Even if it didn’t follow the big success of Goldeneye, Tomorrow Never Dies would still have disappointed. Bonus point for predicting something of the future though…
“The distance between insanity and genius is measured only by success”
Tomorrow Never Dies had the unenviable task of following up the enormous success of the reboot-of-sorts that was Goldeneye, which firmly established Pierce Brosnan as the new Bond and suggested a real place in contemporary cinema for the franchise. And despite a troubled production history due in large part to the rush to capitalise on this and director Roger Spottiswoode not necessarily firing on all cylinders, it ain’t too bad, mainly due to Michelle Yeoh.
Its main antagonist is a Robert Maxwell/Rupert Murdoch-type media mogul, played with relish by Jonathan Pryce who wants…to secure exclusive broadcasting rights in China for 100 years and is willing to start a world war to get them. It’s a strong if ultimately dull concept but Götz Otto gives good classic henchman as his underling Stamper and Brosnan’s gun-toting Bond gets to be more violent than perhaps we’re used to, which is a change if nothing else. Continue reading “Film Review: Tomorrow Never Dies (1997)”
Gentleman Jack proves a huge success, for Sally Wainwight, for Suranne Jones, for lesbian storytelling, for everyone
“So much drama, always, with Anne”
Even with as reliably assured hands as Sally Wainwright’s at the tiller, I was a little nervous for Gentleman Jack in the pride-of-place Sunday evening TV slot. But I should have been surer of my faith, for it has been a stonkingly good 8 hours of drama, with an epically romantic lesbian relationship at its heart.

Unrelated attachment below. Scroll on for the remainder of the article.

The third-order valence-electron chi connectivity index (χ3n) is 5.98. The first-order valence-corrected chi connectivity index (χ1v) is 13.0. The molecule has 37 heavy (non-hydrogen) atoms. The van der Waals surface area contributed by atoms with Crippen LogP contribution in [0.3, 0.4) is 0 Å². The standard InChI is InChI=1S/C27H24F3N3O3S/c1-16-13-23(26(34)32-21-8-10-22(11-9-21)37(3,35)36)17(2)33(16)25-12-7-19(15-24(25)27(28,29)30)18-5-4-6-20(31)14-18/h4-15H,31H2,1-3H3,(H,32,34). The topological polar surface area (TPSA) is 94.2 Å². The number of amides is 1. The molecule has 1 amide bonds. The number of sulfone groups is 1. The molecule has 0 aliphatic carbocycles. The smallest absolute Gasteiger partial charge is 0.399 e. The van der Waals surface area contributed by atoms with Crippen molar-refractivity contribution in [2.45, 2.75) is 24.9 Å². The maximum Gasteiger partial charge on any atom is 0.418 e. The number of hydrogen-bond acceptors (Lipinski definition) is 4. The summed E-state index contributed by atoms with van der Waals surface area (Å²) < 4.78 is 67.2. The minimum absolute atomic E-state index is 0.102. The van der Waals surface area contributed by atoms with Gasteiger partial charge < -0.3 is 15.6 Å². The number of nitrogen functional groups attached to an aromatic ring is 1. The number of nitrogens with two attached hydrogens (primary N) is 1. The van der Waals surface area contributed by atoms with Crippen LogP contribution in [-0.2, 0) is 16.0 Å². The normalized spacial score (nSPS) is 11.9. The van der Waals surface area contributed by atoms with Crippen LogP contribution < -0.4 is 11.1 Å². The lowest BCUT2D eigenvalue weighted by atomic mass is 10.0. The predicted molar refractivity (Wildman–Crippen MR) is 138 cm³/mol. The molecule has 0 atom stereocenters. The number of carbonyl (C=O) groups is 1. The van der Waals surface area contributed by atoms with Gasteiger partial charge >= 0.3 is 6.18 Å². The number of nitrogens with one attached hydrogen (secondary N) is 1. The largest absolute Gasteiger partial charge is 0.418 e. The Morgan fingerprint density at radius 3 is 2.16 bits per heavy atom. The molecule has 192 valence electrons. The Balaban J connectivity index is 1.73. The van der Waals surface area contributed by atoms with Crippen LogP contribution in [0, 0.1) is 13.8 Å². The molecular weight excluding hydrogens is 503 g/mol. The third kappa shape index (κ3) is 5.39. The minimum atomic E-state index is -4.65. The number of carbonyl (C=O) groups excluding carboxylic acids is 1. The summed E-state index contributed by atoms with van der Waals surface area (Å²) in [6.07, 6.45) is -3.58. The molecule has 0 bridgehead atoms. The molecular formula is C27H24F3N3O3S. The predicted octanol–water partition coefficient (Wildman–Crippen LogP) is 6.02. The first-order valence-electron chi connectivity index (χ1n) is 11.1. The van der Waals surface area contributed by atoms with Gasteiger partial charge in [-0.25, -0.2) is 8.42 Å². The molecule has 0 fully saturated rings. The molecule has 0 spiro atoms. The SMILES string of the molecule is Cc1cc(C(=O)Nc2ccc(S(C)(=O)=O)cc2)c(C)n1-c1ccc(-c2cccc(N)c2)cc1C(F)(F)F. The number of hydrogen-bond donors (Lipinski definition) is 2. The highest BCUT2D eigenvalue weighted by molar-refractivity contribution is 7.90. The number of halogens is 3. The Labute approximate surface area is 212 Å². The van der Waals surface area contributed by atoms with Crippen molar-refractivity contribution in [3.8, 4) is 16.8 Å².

Anne Lister (Suranne Jones) is a wealthy Yorkshire heiress whose uncompromising nature about any and every aspect of her life rubs any number of people up the wrong way. Ann Walker (Sophie Rundle) is most definitely not one of them though, she wants to be rubbed the right way and so we follow the path of true love as it winds through the prejudices of the Yorkshire Pennines and Anne’s attempts to break into the coal mining world. Continue reading “TV Review: Gentleman Jack Series 1”
Last year, I made a weekly feature out of short film reviews (if you explore the film tag, you can find them all) but in the name of reclaiming some semblance of a normal life, I’ve put them on hold. Things still pop into my awareness or my inbox though so I thought I’d flag these up.
Not quite a short film but an interactive video game, 5 Minutes features newly-announced Beowulf Kieran Bew (and it’s good news, he’s a bearded Bew in this one) as a father trapped in a zombie nightmare with his teenage daughter. You can select three levels of difficulty to help them through their journey to try and escape the zombie curse (I’ve managed medium, just about) and it is all rather well done. I’m no expert at all in this kind of thing though so make of it what you will! Continue reading “Short Film Review #62”
“Everybody has one vice…”
An interesting choice of revival rounded off the One Stage season for emerging producers that has been taking place at the St James Theatre in Emlyn Williams’ Accolade. Previously seen at the Finborough back in early 2011, it won awards and critical acclaim as it formed part of Blanche McIntyre’s rise to one of the most eagerly watched directors working in British theatre and so despite the delay, it does seem like an astute decision from producer Nicola Seed to nurture this back onto the stage.
And something I hadn’t appreciated was how different it would feel in both a post-Leveson and post-Yewtree world. Will Trenting’s huge success as a novelist has seen him be awarded a knighthood despite the salacious nature of his fiction but the night before he is due to receive it, secrets and scandals come creeping out of the woodwork. For Trenting has taken the maxim ‘write of which you know’ most seriously and enjoys a regular dose of orgies in Rotherhithe on the side of his otherwise happy family life and a participant at one of them is discovered to have been underage.